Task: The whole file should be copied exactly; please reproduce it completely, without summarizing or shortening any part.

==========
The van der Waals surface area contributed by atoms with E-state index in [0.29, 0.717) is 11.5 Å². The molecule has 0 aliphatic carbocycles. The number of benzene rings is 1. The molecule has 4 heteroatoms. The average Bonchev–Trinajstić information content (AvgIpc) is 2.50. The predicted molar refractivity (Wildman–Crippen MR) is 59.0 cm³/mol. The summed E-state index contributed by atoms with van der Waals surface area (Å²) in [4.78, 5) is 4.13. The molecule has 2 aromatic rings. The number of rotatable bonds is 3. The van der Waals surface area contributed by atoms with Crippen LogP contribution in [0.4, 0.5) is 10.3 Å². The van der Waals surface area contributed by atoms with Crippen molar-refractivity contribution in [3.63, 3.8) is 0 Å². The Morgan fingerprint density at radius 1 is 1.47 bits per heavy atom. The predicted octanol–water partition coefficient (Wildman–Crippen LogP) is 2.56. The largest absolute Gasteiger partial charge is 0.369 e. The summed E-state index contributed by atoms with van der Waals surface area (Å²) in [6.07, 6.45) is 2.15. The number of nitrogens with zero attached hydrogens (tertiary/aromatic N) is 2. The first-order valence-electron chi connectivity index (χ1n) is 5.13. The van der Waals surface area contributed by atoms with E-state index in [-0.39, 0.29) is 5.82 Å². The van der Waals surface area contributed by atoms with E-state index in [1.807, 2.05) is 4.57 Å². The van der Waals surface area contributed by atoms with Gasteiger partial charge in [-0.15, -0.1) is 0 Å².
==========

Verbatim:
The van der Waals surface area contributed by atoms with E-state index in [0.29, 0.717) is 11.5 Å². The molecule has 0 aliphatic carbocycles. The number of benzene rings is 1. The molecule has 4 heteroatoms. The average Bonchev–Trinajstić information content (AvgIpc) is 2.50. The predicted molar refractivity (Wildman–Crippen MR) is 59.0 cm³/mol. The summed E-state index contributed by atoms with van der Waals surface area (Å²) in [4.78, 5) is 4.13. The molecule has 2 aromatic rings. The number of rotatable bonds is 3. The van der Waals surface area contributed by atoms with Crippen LogP contribution in [0.4, 0.5) is 10.3 Å². The van der Waals surface area contributed by atoms with Crippen molar-refractivity contribution in [3.63, 3.8) is 0 Å². The Morgan fingerprint density at radius 1 is 1.47 bits per heavy atom. The predicted octanol–water partition coefficient (Wildman–Crippen LogP) is 2.56. The largest absolute Gasteiger partial charge is 0.369 e. The summed E-state index contributed by atoms with van der Waals surface area (Å²) in [6.07, 6.45) is 2.15. The number of nitrogens with zero attached hydrogens (tertiary/aromatic N) is 2. The first-order valence-electron chi connectivity index (χ1n) is 5.13. The van der Waals surface area contributed by atoms with E-state index in [-0.39, 0.29) is 5.82 Å². The van der Waals surface area contributed by atoms with E-state index in [1.807, 2.05) is 4.57 Å². The van der Waals surface area contributed by atoms with Gasteiger partial charge in [-0.15, -0.1) is 0 Å².